Whenever a page is not deleted but just unliked from a list, anchor or container, this page can be found in the SmartTree under Start > Administer Project Structure > Edit Special Pages > Edit unlinked pages. I have heared that some users use the unliked pages area to “store” pages that they would like to use later in the project but normally unliked pages are not used any longer and can be deleted. Unliked pages don’t have a big negative impact on the project but to keep the project clean, it makes sense to deleted them or a regular base.
Check the usage of the content classes in your project
If a project is being used some years it might happen that specific content classes are not used any longer. Maybe they have never been used, maybe there were different content classes for the same purpose or maybe there are now other content classes who replaced the old ones. In order to have a clean project, it’s a good idea to get rid of unused content classes.
Q: How can I figure out which content classes are not used?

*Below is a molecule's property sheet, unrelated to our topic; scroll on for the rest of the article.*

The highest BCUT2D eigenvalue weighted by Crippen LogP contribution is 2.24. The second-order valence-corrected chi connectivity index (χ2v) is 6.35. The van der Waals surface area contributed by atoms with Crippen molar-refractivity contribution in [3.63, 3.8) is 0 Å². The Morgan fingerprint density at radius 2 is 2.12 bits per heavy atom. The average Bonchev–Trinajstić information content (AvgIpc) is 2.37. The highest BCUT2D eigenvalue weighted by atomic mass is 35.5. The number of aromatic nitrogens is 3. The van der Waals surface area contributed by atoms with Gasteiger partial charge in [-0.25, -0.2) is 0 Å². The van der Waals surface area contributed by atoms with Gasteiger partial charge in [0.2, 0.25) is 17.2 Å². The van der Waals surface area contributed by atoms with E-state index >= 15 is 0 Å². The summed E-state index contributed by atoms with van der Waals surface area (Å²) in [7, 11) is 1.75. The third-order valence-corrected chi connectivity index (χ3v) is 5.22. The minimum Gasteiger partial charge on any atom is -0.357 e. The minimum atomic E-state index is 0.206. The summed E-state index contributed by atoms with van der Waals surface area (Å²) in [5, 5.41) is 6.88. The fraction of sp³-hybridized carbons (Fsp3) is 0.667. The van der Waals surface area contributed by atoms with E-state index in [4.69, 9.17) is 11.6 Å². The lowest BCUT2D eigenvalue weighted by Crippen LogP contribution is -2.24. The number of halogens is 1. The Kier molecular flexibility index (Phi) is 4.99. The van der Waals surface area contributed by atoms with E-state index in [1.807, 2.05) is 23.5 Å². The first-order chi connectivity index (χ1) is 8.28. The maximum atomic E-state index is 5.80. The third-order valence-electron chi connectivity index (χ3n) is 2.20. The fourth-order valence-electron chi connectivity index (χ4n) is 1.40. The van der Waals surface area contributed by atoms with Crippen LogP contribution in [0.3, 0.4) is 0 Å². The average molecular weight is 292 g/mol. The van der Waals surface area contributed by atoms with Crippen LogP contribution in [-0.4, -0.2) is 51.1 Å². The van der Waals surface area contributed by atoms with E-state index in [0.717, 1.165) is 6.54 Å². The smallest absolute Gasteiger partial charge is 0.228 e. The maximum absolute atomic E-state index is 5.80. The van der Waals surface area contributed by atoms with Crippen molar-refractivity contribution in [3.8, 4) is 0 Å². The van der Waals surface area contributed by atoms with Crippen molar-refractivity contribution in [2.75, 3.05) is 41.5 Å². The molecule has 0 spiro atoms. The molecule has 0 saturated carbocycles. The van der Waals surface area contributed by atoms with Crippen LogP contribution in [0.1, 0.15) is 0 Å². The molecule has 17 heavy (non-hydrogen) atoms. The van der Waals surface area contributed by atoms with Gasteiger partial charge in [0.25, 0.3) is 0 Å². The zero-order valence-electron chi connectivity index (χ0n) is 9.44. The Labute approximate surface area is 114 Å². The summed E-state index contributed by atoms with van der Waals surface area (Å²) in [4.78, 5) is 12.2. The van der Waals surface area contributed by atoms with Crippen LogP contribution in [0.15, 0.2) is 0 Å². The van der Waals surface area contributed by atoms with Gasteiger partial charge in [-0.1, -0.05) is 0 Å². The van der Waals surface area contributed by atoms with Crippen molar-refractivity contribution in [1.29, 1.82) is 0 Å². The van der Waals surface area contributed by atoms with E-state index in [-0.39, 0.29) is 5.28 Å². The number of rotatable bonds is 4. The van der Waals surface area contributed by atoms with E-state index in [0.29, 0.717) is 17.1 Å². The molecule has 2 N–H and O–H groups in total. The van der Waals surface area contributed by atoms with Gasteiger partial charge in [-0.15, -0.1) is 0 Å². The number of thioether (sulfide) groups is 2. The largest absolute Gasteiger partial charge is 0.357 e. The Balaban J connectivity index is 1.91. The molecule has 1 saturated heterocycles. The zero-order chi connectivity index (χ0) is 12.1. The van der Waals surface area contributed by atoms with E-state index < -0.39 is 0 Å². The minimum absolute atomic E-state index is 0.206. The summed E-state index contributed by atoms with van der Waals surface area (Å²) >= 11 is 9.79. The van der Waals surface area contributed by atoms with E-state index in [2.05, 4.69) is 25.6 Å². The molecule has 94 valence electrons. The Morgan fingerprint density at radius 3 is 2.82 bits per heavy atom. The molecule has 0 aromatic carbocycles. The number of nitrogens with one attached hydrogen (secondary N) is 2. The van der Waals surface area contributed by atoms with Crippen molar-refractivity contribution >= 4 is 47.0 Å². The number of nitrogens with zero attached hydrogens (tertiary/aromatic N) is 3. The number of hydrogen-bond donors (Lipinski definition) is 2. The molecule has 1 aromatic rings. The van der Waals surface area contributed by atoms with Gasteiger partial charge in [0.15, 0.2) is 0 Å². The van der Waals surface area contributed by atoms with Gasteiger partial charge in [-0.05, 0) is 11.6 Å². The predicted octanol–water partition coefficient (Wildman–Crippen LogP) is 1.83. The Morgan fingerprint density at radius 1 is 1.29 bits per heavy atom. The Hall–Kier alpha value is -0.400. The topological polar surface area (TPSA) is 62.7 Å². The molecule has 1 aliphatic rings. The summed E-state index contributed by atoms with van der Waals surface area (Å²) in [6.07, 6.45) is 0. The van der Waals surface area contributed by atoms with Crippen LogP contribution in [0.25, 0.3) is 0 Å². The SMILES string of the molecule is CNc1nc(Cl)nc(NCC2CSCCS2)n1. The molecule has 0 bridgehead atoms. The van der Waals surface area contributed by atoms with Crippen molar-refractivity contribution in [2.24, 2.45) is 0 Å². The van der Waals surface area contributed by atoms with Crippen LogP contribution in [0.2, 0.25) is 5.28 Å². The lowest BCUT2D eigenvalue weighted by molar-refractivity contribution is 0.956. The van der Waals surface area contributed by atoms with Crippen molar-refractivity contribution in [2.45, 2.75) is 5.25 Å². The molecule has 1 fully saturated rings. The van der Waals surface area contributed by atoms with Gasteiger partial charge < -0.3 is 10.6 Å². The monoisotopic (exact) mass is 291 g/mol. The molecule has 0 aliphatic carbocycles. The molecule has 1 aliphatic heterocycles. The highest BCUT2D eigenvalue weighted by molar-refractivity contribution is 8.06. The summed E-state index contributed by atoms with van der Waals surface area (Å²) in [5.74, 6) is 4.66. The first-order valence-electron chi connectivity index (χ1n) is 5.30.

A: Open the Server Manager and create the Support Information (Server Manager > Start > Administer Application Servers > Application Server > Action Menu: Create Support Information).
The “Support Information” is a package (zip file) of logfiles and other things which are often required by the support team. But as part of the package you will also find an xml file with a similar name like this one: msinfo-ex-VMINT100-2011-6-30-10-52.xml
The next step is to download an XSL file of our R&D team that is provided at Solution Exchange.
The next and last step is to add these lines to the XML file: <?xml version=”1.0″?><?xml-stylesheet type=”text/xsl” href=”report.xsl”?> If you now open the XML file with your browser you’ll see lots of information regarding the project on the server.
One information that is important is the number of instances of each content class. Now you know which content classes are being used and which could possibly be deleted. If you would like to avoid deleting the wrong content classes, you can export the templates or just create a backup of the project.
Hint: Please don’t delete the content classes which are used for the navigation 😉 They don’t have instances but are required for rendering the navigation.
If this article has been helpful for you…..perfect! If not…. don’t tell anyone about this fact 😉